Considering the fact that Adebajo is not a historian, this criticism probably deserves to be placed in its proper context. In fact, if one chalks up the book’s “problems” to pedagogical free will, a useful set of insights emerge from its multifarious essays, relevant not only to scholars of Africa but also to historians interested in decolonization, foreign relations, and international civil society. Adebajo’s volume is one of the first, for instance, to acknowledge the existence and importance of the so-called African Group. Formed on the eve of second-wave decolonization, the African Group was the UN General Assembly’s most assertive lobbying force in the early postcolonial years. Composed of African diplomats united by a desire to influence world affairs, this group energized the efforts of the Afro-Asian bloc, spearheaded the fight against the white regimes of southern Africa, and authored many of the resolutions that altered the United Nations’ formal stance toward racism, colonialism, and crimes against humanity. Most academics have either missed or dismissed this story, partly because of the recent methodological push to focus on local African voices and experiences, and partly because these diplomatic initiatives cut across the archival collections used most often by international historians. However, the African Group deserves to have its story told. The United Nations was a vital intellectual and political incubator within the Cold War--a place that organized and then redefined international norms, and laid the foundation of the rights revolution that transformed global politics in the final decades of the twentieth century--and the African Group sat at the center of these macro-historical trends.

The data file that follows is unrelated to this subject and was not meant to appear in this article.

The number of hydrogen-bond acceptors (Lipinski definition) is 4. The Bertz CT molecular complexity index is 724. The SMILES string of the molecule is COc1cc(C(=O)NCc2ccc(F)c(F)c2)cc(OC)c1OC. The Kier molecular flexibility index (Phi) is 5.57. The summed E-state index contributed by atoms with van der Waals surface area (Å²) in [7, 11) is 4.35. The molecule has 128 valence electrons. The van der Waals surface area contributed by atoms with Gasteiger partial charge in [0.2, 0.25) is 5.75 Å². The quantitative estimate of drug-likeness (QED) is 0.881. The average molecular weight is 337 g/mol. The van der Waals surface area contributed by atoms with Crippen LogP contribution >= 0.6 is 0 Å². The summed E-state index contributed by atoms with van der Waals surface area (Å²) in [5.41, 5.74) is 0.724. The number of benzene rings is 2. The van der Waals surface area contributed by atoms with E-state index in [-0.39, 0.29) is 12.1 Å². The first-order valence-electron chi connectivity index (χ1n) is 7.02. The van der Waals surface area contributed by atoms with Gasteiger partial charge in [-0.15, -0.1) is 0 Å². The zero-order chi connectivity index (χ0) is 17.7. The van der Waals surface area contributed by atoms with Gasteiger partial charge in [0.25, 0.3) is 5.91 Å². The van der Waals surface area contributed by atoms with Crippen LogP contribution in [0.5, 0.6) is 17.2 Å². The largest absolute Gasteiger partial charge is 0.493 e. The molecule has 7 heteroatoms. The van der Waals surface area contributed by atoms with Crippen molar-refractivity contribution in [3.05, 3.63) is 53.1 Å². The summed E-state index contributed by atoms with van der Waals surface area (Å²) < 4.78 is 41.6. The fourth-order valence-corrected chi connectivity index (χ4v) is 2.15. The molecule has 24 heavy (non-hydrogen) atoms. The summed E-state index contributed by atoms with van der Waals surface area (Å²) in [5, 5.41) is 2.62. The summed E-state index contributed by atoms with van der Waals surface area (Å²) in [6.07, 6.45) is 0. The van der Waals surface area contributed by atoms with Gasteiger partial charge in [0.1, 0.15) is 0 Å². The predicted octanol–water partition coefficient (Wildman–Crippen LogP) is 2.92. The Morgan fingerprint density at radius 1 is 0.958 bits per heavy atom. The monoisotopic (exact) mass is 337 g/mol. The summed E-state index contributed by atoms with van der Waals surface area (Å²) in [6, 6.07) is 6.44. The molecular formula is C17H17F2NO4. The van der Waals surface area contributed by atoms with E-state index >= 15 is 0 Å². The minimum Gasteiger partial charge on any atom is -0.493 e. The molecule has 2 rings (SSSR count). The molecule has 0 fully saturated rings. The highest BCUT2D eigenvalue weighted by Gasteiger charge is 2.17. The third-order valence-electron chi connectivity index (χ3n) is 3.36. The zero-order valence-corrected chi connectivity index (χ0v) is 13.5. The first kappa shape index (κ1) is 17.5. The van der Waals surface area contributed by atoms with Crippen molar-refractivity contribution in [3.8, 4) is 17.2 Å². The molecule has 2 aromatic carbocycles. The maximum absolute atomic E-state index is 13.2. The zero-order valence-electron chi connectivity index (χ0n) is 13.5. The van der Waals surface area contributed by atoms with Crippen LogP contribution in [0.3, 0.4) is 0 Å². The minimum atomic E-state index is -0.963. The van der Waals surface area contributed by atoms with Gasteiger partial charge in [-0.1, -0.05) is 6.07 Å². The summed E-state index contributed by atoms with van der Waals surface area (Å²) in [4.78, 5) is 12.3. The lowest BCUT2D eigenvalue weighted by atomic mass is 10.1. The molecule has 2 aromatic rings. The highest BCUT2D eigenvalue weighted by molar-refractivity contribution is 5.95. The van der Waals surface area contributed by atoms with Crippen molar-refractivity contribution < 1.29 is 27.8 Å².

Equally important, Global Apartheid to Global Village speaks to scholars interested in the story of the third world. Slowly but surely, as international historians have begun to update their research agendas in the post-Cold War world, attention has fixed more firmly on the transnational place of nonalignment, anticolonialism, and antiracism. For example, the past decade has seen the publication of award-winning works on both the military interventions orchestrated by superpowers in the latter half of the twentieth century and the efforts of non-Western activists to counter these developments throughout the Southern Hemisphere. Adebajo’s volume contributes to this discussion by reminding scholars that bonds of third worldism overlapped frequently with a host of other ethnic, racial, and intellectual markers. The protagonists of Global Apartheid to Global Village are, first and foremost, African. Their relations with each other are fragmented, and their connections with advocates of pan-Asianism and pan-Arabism appear contested and transitory. Despite the rhetorical ubiquity of anticolonial nationalism in the 1950s and 1960s, in other words, the third world--both as a physical place and as an imagined political project--was always immensely complicated, susceptible to cross-cutting political considerations, as well as financial, ideological, and temperamental fault lines. Does that mean that international historians should abandon their burgeoning interest in the global South? Hardly. It reminds us simply that we need to reflect carefully on the political specificity of international discourse, and chart skillfully how, where, and why transnational connections formed and fragmented in the historical past. Global Apartheid to Global Village is a useful tool toward this end. For scholars of Africa in the world, it deserves to be read widely.